The 2018 midterms have been the most expensive congressional elections in US history, with an estimated $5.2 billion raised and spent by Election Day, according to data collected and reported by the Center for Responsive Politics (CRP). The total not only rose 35 percent over the previous midterm record in 2014, it exceeds the money spent on congressional races during the 2016 presidential election year.
Significantly, the Democratic Party and affiliated political action committees raked in the lion’s share of the record fundraising. Of the $4.7 billion spent by the latest reporting period, Democrats accounted for $2.5 billion, compared to $2.2 billion for Republican candidates and committees. Republicans have traditionally enjoyed a massive fundraising edge.
Democrats enjoyed a huge fundraising advantage in the contests for 435 seats in the House of Representatives, raising $951 million compared to $637 million for the Republicans, who held the majority of seats, 242 to 193. The Democratic advantage was particularly notable in the 29 seats considered “toss-ups,” where Democratic candidates raised an average of $5.5 million apiece, nearly twice the $3 million average for the Republicans.
Democrats also held the fundraising advantage in the Senate, $513 million to $361 million, but that was a smaller edge than in the House and actually represents a significant gain for the Republicans, since the Democrats had the advantage of incumbency in 26 of the 35 Senate seats that were at stake.
Overall, spending by the Democratic Party and associated groups was projected by the CRP to rise 44 percent over 2014, while the Republican Party and associated groups boosted their spending by only 21 percent.
Despite the claims that small-dollar donors were the driving force in the Democratic fundraising advantage, on the model of the Bernie Sanders presidential campaign in 2016, donations of under $200 accounted for only 16 percent of the funds raised by House candidates and 27 percent of the money raised by Senate candidates—with the latter figure swelled mainly by the small-donor fundraising for Texas Democrat Beto O’Rourke, who raised a colossal $70 million for his campaign, more than double the cost of a typical presidential campaign 30 years ago.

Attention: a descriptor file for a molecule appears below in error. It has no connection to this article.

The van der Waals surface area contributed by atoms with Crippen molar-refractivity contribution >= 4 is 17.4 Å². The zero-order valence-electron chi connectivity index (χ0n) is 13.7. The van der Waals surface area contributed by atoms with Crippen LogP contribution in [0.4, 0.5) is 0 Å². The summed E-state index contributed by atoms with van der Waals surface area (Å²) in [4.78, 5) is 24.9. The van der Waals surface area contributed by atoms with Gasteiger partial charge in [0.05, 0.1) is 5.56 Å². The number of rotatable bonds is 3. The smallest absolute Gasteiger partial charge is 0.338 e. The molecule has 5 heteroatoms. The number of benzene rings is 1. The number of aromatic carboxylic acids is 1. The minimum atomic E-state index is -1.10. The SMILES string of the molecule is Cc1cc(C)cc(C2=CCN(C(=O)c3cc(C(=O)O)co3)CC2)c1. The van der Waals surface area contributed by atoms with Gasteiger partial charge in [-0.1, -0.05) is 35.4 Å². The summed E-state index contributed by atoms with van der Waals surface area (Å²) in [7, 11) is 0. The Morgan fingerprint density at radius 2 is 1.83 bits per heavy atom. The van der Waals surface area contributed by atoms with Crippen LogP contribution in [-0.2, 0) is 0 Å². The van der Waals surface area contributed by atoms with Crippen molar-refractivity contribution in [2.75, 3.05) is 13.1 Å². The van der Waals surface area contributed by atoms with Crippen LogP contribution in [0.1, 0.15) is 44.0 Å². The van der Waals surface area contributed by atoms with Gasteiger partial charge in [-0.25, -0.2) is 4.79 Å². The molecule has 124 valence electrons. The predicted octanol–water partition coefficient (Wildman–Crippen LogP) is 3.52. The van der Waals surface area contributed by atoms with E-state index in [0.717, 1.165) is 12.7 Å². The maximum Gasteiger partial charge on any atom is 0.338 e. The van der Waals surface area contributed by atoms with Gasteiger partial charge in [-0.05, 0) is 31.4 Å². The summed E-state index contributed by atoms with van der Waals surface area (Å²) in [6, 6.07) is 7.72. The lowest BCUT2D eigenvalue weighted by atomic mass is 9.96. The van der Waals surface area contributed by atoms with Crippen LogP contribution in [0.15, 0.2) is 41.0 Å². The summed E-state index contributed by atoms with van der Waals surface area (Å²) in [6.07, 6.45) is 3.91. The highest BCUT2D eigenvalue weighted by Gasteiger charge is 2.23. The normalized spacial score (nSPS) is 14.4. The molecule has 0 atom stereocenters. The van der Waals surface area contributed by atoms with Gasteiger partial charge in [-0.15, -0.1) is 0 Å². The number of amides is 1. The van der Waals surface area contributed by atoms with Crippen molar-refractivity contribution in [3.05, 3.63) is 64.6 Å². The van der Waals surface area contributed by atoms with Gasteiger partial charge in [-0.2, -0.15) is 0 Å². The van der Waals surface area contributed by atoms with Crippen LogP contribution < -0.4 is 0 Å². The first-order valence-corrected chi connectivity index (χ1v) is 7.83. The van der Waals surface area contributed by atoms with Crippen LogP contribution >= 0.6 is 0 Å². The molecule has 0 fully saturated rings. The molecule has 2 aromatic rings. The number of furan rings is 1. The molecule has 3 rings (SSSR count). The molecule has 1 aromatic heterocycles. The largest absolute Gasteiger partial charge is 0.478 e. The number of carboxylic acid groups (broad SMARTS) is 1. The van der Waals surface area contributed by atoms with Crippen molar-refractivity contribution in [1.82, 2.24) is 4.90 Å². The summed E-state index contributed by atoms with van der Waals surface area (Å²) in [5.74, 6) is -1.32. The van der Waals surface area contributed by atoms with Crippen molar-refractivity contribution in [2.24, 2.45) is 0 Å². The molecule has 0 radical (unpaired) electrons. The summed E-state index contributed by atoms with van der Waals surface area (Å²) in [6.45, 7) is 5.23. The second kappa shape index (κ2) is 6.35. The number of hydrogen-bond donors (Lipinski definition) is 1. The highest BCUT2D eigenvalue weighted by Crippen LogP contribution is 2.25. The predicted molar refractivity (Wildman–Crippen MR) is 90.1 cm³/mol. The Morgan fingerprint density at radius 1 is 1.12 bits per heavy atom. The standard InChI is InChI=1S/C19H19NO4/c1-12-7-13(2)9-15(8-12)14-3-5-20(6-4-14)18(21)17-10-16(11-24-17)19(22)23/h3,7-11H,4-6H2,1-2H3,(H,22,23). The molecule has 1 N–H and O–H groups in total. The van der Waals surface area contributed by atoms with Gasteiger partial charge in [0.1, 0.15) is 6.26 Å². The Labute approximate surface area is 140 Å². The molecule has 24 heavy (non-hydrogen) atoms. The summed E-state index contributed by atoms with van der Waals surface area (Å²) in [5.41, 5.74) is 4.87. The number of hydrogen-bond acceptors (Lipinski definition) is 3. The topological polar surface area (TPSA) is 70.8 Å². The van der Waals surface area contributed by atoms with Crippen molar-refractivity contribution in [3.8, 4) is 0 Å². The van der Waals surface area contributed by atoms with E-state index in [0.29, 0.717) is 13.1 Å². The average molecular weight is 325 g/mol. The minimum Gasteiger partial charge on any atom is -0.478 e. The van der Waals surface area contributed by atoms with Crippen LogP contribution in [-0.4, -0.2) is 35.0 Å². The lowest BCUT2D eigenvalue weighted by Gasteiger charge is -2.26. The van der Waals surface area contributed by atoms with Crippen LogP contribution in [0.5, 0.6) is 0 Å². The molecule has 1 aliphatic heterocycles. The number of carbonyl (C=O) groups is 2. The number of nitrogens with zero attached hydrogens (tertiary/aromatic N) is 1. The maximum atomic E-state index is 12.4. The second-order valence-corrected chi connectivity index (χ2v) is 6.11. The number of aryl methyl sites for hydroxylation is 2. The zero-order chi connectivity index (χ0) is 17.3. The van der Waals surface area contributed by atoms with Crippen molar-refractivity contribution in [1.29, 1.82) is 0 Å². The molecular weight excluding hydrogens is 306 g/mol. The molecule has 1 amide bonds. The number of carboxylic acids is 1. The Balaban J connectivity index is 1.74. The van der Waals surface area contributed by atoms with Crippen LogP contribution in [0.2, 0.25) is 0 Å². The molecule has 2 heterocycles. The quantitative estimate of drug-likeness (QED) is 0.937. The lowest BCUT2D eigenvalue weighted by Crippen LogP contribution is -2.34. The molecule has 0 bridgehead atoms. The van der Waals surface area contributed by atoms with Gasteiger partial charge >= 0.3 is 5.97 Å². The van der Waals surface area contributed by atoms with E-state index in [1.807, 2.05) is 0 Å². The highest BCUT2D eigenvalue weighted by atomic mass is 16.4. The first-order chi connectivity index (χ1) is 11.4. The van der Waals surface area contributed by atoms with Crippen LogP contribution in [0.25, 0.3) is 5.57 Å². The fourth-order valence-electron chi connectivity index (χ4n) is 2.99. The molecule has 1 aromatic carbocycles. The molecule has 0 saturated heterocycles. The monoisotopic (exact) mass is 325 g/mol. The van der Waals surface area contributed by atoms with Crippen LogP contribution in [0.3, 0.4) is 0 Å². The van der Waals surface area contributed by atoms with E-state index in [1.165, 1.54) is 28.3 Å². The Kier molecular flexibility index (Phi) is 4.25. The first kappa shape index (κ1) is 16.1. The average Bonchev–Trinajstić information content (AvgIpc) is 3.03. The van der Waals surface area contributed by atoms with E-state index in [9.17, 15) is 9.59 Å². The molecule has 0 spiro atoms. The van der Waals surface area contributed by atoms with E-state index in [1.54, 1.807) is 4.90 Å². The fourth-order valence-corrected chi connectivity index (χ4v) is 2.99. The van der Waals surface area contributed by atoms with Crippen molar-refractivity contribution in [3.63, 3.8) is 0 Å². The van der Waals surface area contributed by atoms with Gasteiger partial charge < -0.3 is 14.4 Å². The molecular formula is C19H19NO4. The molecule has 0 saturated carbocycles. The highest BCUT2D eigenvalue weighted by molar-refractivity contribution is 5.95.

Among the most significant changes in big-money fundraising is the shift by Wall Street, with the securities and investment sector raising its spending by $100 million compared to 2014 and favoring Democratic congressional candidates over Republicans by 52 percent to 46 percent. This is the first time Wall Street has favored congressional Democrats since 2006, the last time the Democratic Party won control of the House of Representatives. Finance also backed the Democratic Party in 2008, by a margin of 58 percent to 42 percent, but the bulk of that funding went to the presidential campaign of Barack Obama.
In 2010, Wall Street swung its funding back to the Republicans, who raked in 69 percent of the funds from stockbrokers and hedge fund bosses.
According to the CRP report, “Sixteen of the top 20 recipients of investment group affiliates are now Democrats, with Sen. Claire McCaskill taking the top spot at nearly $2 million.”
Other industries shifting towards the Democrats include hospitals and nursing homes, health professionals (doctors) and retail, while software services firms and law firms, already pro-Democratic, increased their contributions as well.
The top individual financial supporter of the Republicans was casino billionaire Sheldon Adelson, who spent $113 million in 2018, more than the $93 million he spent in support of Republicans in 2012. The second-ranking Republican moneyman was Richard Uihlein, who gave $39 million to Republican candidates.
These Republican billionaires were matched nearly dollar for dollar by two Democratic billionaires, hedge fund boss Tom Steyer, who spent $51 million, and media mogul Michael Bloomberg, the former mayor of New York City, who pledged $100 million and had delivered $38 million by the time of the latest filings with the Federal Election Commission.
Self-funding candidates were led by Democratic House candidate David Trone in Maryland, who effectively bought a safe Democratic seat vacated by retirement, spending $16 million of his liquor fortune, and Republican Senate candidates Rick Scott in Florida (an estimated $50 million) and Bob Hugin in New Jersey ($27 million).
The amounts of money spent on individual races underscores the oligarchic character of American politics. What passes for democracy in America is actually the monopoly of the super-rich. For example, Senate contests in Florida and Texas have cost more than $100 million, those in Nevada, Arizona, Missouri and Indiana more than $30 million.